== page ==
After Constantine, church buildings became the center of religious activities.  Liturgy defined worship.  Clergy became the experts without whom ordinary believers couldn’t possibly understand God’s message.  Church officials were the final authority in all things related to faith.  Sinners were exploited and manipulated.  The poor and alienated were ostracized.  None of this was ever God’s intention.

In the end, the spirit of individual faith was wrestled from believers and replaced with a pattern beneficial first to the institutional church.  Over time, Christians have willingly given religious institutions more and more power to interpret all things spiritual and to put the institution’s well-being above the individual’s.

Today, we have a world of weak, ineffective and generally apathetic “Christians” who look nothing like the first disciples who transformed the world often at unimaginable costs.  In many parts of the world, Christianity is scoffed at because of its arrogant claims and distorted ideals.  I blame Church for conditioning parishioners and members over time to consider first what the Church thinks and does and to ignore God’s call and the Spirit’s work in the individual.

Believers today have given up a relationship with God for knowledge about God as interpreted by the “learned.”  Churches have tricked Christians into believing that money given to God must pass first through the institution to have any validity.  Most Churches would have Christians believe that meeting at the church building on Sunday morning is more important than feeding the homeless in City Square on Friday night.

Every new church building or addition, every church “service” or activity, reinforces what Constantine legislated.  Local congregations segregated by race or culture testify to the ineffectiveness of religion to bring all things together in Christ Jesus.

Most Christians have no faith in what God can do in them, with them and for them.  Most would never believe that their home could again become the center of Kingdom activity.  Most do not believe that God’s Spirit could lead them into “all truth” without an “expert” to guide them.  Most believe that evangelism is an activity rather than a lifestyle, and few have any idea what a “disciplined life” looks like.  Far too many Christians believe that eliminating sin is their primary calling.  Too many Christians see the Bible primarily as a rule book rather than a revelation of what God has done, is doing and will do.  Too few Christians truly believe that one can develop a real and personal relationship with Jesus that is infinitely more fulfilling and meaningful than one’s relationship with another person.  Too many Christians live only in anticipation of heaven rather than seeing today as the opportunity to experience and model life “on earth as it is in heaven.”  Like the local Church that provides their spiritual guidance, too few Christians have the faith to return to the margins of society where real life is lived and where they can lend their resources, skills and blessings to people of a different race and social standing.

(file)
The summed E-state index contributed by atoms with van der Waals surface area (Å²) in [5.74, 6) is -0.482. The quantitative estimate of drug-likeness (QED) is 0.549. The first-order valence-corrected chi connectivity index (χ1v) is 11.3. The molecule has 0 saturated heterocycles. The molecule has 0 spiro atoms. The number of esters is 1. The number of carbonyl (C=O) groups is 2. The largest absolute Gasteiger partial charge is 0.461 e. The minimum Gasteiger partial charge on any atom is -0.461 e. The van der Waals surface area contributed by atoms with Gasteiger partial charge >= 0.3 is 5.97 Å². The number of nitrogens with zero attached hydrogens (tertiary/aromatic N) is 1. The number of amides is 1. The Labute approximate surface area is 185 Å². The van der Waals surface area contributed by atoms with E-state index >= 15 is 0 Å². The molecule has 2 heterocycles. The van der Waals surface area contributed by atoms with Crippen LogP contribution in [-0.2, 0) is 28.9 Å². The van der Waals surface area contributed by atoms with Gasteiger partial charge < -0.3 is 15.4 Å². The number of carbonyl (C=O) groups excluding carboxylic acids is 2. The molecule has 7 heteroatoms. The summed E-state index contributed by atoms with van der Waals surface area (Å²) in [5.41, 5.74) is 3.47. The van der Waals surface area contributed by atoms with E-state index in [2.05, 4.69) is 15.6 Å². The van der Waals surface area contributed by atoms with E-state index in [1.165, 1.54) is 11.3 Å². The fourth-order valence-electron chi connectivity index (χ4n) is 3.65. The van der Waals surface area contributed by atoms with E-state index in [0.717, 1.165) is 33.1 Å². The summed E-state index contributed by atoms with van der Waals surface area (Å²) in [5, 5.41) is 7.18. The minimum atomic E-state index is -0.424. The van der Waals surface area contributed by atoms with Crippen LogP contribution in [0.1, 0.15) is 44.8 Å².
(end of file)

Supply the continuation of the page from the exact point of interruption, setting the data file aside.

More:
Finally, too few Churches and Christians have any idea, let alone a plan, for restoring and passing on life in the Kingdom as God intended from the beginning.  Christians are living as if things can’t change.  In fact, most Christians don’t have any clue as to why things must change.  And that might be the saddest reality of all.


By: Steven Brice

An Example of Christ

Once in the life of Christ, Jesus and John had a dialogue. It went like this,

“John said to him, “Teacher, we saw someone casting out demons in your name, and we tried to stop him, because he was not following us.” But Jesus said, “Do not stop him; for no one who does a deed of power in my name will be able soon afterward to speak evil of me. Whoever is not against us is for us.  For truly I tell you, whoever gives you a cup of water to drink because you bear the name of Christ will by no means lose the reward.”[1]

While this text has been refuted and redefine by some to argue against those who are not a part of the Churches of Christ are not with us and/or are not Christians, it is clear that Jesus is concerned about people who carry the name of Christ (whether in the churches of Christ or not) are doing good deeds. While the immediate context is referring to casting out demons, Jesus gives us a practical example and application by stating, “Whoever gives you a cup of water to drink because you bear the name of Christ will by no means lose the reward.”[2]